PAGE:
corinne kim scott karen utah
"kim scott" Discussed on 600 WREC

600 WREC

02:23 min | 1 year ago

"kim scott" Discussed on 600 WREC

"And so as much as Joe Biden would like to talk about unity and togetherness, and his inaugural address into the dress to Congress. Pushing critical race theory is going to do the opposite. The article says that there are two priorities. The first is incorporating is this teaching and learning practice and the second is for a curriculum to include a strong focus on news literacy as a means? To meaningfully participate in our democracy and distinguished fact from misinformation. The more I see people on the left talking about snuffing out misinformation. The more I see them actually attempting to win arguments by claiming that everything else is misinformation and censoring them into silence. Yes, I mean, that's that's absolutely what we see time and time again with the cancel culture that's pervasive throughout. Society these days is yes. You are intimidated into silence and we see this. I'm in a pop culture of space. We see this in the political speech face. We see this. I'm just in everyday family life and interaction between individuals and their friends. I think that's why you see so much of what people post on Social Media's, You know, re sharing info graphics that they think well. You know, either gain them woke points with their friends and family who follow them on there or will shield them from criticism to say, Hey, you were silent on this issue. That's a problem for me. That's problematic. So we've gotten to this point where right people are Police, their speeches being police. Not necessarily. You know the jury by the government, but the fact oh by the government, and that people will get fielded and canceled from society if they don't continue to peddle a certain line on bright now critical race theory and the idea that America is systemically Racists, which, of course, Kim Scott pushed back again. In response to find the dress to Congress. If you don't subscribe to that we do see people starting to get marginalized because of it, Benjamin Franklin said. Whoever would overthrow the liberty of a nation must begin by subduing the free nous of speech. Anything that smacks of censorship smacks of intellectual vacancy. Fear of the validity of another person's position and in authoritarians desire to control and they should all be rejected. Sara Anderson, director of policy of FreedomWorks, Thanks for being our guest. Michael, Thanks.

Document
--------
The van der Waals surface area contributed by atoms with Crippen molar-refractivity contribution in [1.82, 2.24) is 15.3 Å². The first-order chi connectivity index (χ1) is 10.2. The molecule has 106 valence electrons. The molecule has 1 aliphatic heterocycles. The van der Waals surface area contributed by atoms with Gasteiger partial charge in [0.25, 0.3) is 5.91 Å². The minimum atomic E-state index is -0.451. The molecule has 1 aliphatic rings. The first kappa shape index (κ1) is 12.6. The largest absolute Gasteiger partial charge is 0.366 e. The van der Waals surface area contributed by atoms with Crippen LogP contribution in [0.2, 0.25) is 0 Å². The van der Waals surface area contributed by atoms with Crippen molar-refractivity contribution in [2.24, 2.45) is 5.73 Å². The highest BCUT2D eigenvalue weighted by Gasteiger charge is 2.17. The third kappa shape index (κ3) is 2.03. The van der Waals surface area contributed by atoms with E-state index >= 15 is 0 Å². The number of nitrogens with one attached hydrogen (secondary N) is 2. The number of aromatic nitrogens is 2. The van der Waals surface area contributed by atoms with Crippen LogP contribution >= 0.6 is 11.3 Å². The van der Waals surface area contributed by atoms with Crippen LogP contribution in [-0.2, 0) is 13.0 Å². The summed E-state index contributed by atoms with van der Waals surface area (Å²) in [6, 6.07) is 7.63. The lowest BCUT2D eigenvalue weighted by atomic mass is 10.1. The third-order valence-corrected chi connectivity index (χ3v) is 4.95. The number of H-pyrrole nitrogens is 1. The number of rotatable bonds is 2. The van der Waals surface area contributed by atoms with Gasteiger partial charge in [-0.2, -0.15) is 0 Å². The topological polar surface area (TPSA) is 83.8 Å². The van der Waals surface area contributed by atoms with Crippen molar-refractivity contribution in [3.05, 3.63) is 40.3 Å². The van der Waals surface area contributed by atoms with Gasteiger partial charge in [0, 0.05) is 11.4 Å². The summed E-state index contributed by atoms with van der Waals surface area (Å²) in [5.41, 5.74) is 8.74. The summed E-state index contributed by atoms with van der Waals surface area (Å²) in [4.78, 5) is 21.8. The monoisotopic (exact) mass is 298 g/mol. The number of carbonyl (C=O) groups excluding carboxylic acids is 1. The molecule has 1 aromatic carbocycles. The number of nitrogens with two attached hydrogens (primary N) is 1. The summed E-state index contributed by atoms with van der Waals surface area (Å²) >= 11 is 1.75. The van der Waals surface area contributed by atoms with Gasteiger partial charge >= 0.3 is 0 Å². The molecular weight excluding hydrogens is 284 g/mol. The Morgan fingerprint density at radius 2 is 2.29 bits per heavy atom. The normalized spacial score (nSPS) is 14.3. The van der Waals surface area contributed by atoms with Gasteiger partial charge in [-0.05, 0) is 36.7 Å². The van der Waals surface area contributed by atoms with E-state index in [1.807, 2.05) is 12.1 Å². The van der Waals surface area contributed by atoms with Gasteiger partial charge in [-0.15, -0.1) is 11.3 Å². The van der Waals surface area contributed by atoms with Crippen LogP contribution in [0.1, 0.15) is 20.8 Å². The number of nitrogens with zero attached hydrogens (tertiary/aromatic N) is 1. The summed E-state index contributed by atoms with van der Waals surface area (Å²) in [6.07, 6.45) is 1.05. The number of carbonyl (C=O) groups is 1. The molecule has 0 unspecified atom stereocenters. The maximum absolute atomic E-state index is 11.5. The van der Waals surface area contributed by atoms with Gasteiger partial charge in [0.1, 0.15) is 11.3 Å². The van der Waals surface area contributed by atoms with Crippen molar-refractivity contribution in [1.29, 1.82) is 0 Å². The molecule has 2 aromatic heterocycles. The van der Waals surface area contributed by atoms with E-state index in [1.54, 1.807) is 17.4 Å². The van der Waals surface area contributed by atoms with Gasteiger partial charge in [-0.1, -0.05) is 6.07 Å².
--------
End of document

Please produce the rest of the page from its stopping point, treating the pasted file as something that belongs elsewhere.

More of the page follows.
Joe Biden Kim Scott Benjamin Franklin Sara Anderson Michael Congress FreedomWorks second first two priorities America
"kim scott" Discussed on KOA 850 AM

KOA 850 AM

01:49 min | 1 year ago

"kim scott" Discussed on KOA 850 AM

"Tell her story and how one woman one leader of hers. One boss of hers taught her how to do the very thing she now. All coaches, others to do And if you don't care personally good luck with everything else, And it's so true relationship stone scale, but culture does and how that boss treats other people on how they care. Well, that makes all the difference in the world and it's never easy being a boss I am on and for anyone who is well, it's like being a mother or father. Anyone who thinks that's a duck walk hasn't done it. It's all I can say and everybody's nodding Who's at either of those titles, mother, father or boss? That's no duck walk when we come back more with Kim Scott here on our American stories. Hi. We're the producers were the producers of our American stories on our American network. And we would like to hear your story if you or someone you know, has an interesting story that you would like to share with America. Simply email us a pitcher and a paragraph picture and a paragraph to your story at our American network dot org's just a picture in apparent Yep, That's all you need. Is you or someone you know. Serve in the military. Tell us about the picture in a paragraph to your story at our American network dot or you or someone You know that something dramatic happened. We want to know about the picture of yourself in a paragraph describing something that happened in your life you would like to share with America and the rest of the world as someone ever done something for you. That changed your life. Share it with us. Share it with us here with us. We're just having a bad day. We're here about we want to hear about share your story with us on our American stories..

America Kim Scott
"kim scott" Discussed on AP News

AP News

12:38 min | 2 years ago

"kim scott" Discussed on AP News

"President trump's refusal during last night's debate to condemn white supremacists who backed his campaign is drawing rebukes from Joe Biden and GOP lawmakers asked if you'd specifically call out one white supremacist group known as the proud boys this was the president last night give me a name give me a white supremacist you can die problem SS and right product stand back instead bye bye didn't use different words today cease and desist on Capitol Hill I think in this specific music record because it directly because he did Mr Kim Scott the Senate's only black Republican the president later said he did not misspeak I don't know who the proud boys RB you ought to give me a definition because I really don't know who they are Sager mag ani Washington

trump Joe Biden GOP president Mr Kim Scott Senate ani Washington
Trump now says he does not know who Proud Boys are

AP News Radio

00:45 sec | 2 years ago

Trump now says he does not know who Proud Boys are